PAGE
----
CANADIAN RAILWAY OFFICE OF ARBITRATION
CASE NO. 1702
Heard at Montreal, Wednesday, October 14, 1987
CANADIAN PACIFIC LIMITED
RAIL CANADA TRAFFIC CONTROLLERS
Discipline assessed Train Dispatcher C. G. Ingram, Vancouver, B. C.
JOINT STATEMENT OF ISSUE:
On July 9, 1986, Dispatcher Ingram appeared at a Company investigation in connection with his alleged "failure to address Form Y Example 2 train order to Trains Originating at Boston Bar or to ensure this train order was so addressed when clearing a train originating at that station which was to observe the requirements of that train order; violation U.C.O. Rules 204 and 211." He appeared at a supplementary investigation into the same incident on July 12, 1986.
Following these investigations, Mr. Ingram was issued a Form 104 (Discipline Notice) on July 28, 1986, stating that his record had been debited with forty (40) demerit marks.
The Union contends that the discipline assessed is inappropriate.
The Company contends that the discipline is proper.
FOR THE UNION: FOR THE COMPANY:
(SGD) D. H. ARNOLD (SGD) J. M. WHITE
System General Chairman General Manager,, Operation and Maintenance
There appeared for the Company:
F. R. Shreenan – Supervisor Labour Relations,
J. J. Robson – Assistant Supervisor, Labour Relations,
K. K. Foster – Manager of Rules,
J. W. McColgan – Labour Relations Officer, Montreal
And for the Union:
D. H. Arnold – System General Chairman, Winnipeg
P. Taves – System General Chairman, CN Lines, Winnipeg
AWARD OF THE ARBITRATOR
A review of the material reveals that the gravamen of the offence committed by Train Dispatcher Ingram is that he failed to identify a recording error committed by the Dispatcher who worked the tour of duty preceding his. The grievor has worked as a Train Dispatcher in Vancouver for a substantial number of years, having first been hired by the Company in September of 1972. In all that time he has been disciplined only once prior to the incident at hand, having been assessed ten demerit marks approximately ten years ago.
The material establishes that on July 7, 1986 Dispatcher Ingram worked as West Dispatcher in the Vancouver Dispatching Centre between 0001 and 0800 hours. The area of his responsibility included train movements on the Cascade Subdivision. The dispatcher on the previous tour of duty issued Train Order No. 432, a Rule 42 Form Y Example 2 Train Order issued to protect maintenance personnel working on a portion of the subdivision. Upon assuming duty Dispatcher Ingram received a Train Dispatcher’s Transfer from the departing dispatcher. In accordance with Uniform Code of Operating Rules Rule 220, paragraph 4, the dispatcher going off duty dictated to him, and he wrote in ink in the Train Order Book, all train orders in effect. He then read them back aloud to the Dispatcher being relieved, as required by the rule, and each of them signed the transfer. Unbeknownst to the grievor, however, Boston Bar was not identified in the Order Book as a location for which Train Order No. 432 was to be issued.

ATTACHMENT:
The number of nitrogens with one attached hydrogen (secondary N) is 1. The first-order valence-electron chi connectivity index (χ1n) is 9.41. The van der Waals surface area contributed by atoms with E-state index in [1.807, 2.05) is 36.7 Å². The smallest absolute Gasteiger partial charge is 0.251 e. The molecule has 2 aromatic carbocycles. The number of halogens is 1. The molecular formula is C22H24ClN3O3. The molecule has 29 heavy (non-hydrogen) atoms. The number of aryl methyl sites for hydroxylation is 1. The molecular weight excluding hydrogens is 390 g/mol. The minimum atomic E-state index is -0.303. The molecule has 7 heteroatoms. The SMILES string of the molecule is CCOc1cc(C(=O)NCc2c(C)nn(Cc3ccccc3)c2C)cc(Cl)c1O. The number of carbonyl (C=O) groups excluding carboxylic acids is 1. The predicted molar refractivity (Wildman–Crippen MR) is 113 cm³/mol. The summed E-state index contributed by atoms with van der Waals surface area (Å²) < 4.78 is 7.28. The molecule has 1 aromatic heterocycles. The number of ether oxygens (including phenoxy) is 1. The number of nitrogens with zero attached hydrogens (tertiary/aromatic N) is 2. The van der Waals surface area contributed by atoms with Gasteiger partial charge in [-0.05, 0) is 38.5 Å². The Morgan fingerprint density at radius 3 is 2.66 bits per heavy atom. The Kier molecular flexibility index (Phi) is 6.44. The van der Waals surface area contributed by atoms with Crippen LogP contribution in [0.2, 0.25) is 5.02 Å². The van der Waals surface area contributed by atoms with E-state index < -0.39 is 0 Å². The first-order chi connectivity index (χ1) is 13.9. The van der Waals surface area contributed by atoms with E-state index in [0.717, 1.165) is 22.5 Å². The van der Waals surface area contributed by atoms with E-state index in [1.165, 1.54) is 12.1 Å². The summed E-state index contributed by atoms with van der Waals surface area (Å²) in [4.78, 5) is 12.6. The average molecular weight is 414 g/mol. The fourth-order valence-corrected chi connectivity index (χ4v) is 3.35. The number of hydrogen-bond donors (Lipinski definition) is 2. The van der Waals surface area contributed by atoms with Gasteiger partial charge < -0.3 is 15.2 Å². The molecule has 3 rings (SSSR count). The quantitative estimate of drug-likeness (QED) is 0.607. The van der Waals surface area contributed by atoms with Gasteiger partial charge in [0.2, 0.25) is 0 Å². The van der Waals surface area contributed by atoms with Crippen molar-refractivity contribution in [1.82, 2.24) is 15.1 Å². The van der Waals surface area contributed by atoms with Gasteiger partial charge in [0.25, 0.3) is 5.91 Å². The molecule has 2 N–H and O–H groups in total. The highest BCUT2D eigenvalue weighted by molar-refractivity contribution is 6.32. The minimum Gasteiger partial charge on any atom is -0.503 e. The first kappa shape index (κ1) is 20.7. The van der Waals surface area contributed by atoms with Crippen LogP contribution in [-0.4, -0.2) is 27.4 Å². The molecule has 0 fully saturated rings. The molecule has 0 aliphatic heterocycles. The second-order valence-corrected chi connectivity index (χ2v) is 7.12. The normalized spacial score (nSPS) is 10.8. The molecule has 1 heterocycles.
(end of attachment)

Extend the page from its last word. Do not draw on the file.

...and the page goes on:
It appears undisputed that by a process of deduction, following a close scrutiny of the Work Order Book, the grievor might have discovered that Train Order No. 432 would also apply to a small portion of trackage at Boston Bar. He did not, however, and cleared Train No. 3 at Boston Bar without appreciating that the movement of that train required the issuance of Train Order No. 432. In other words, the train crew of Train No. 3 proceeded unaware of the presence of maintenance work under away on a portion of the road over which it was to travel. Shortly after CN Train No. 3 entered the CP track its crew spotted a yellow flag placed by the track maintenance foreman in accordance with Rule 42. Its personnel then radioed other trains for instructions and any mishap was thereby averted. Following an investigation, the Company assessed forty demerits against both Dispatcher Ellison, the person who committed the initial error and whom the grievor relieved, as well as against the grievor himself.
On a careful review of the whole of the material the Arbitrator is satisfied that the imposition of forty demerits as against Mr. Ingram is excessive in the circumstances. He did not himself commit any error in respect of the initial recording of Train Order No. 432, which was entirely Mr. Ellison’s fault. There were, moreover, no notes or written notations which would give him any direct understanding that the Train Order was to apply to CN Train No. 3. The only way he could have acquired that knowledge was by an exercise of careful deduction, and even then in respect of only a relatively short portion of trackage at Boston Bar. While the grievor failed to spot the earlier mistake, his error of judgement is, in the Arbitrator’s view, qualitatively different from the actions of Dispatcher Ellison. Taking that fact into account, coupled with the grievor’s exemplary disciplinary record, I am satisfied that the assessment of ten demerits is the more appropriate measure of discipline in the circumstances
The grievor’s record shall therefore be amended by the substitution of ten demerits in place of the forty demerits assessed against Train Dispatcher Ingram. I remain seized of this matter in the event of any dispute between the parties respecting the interpretation or implementation of this award.
(sgd.) MICHEL G. PICHER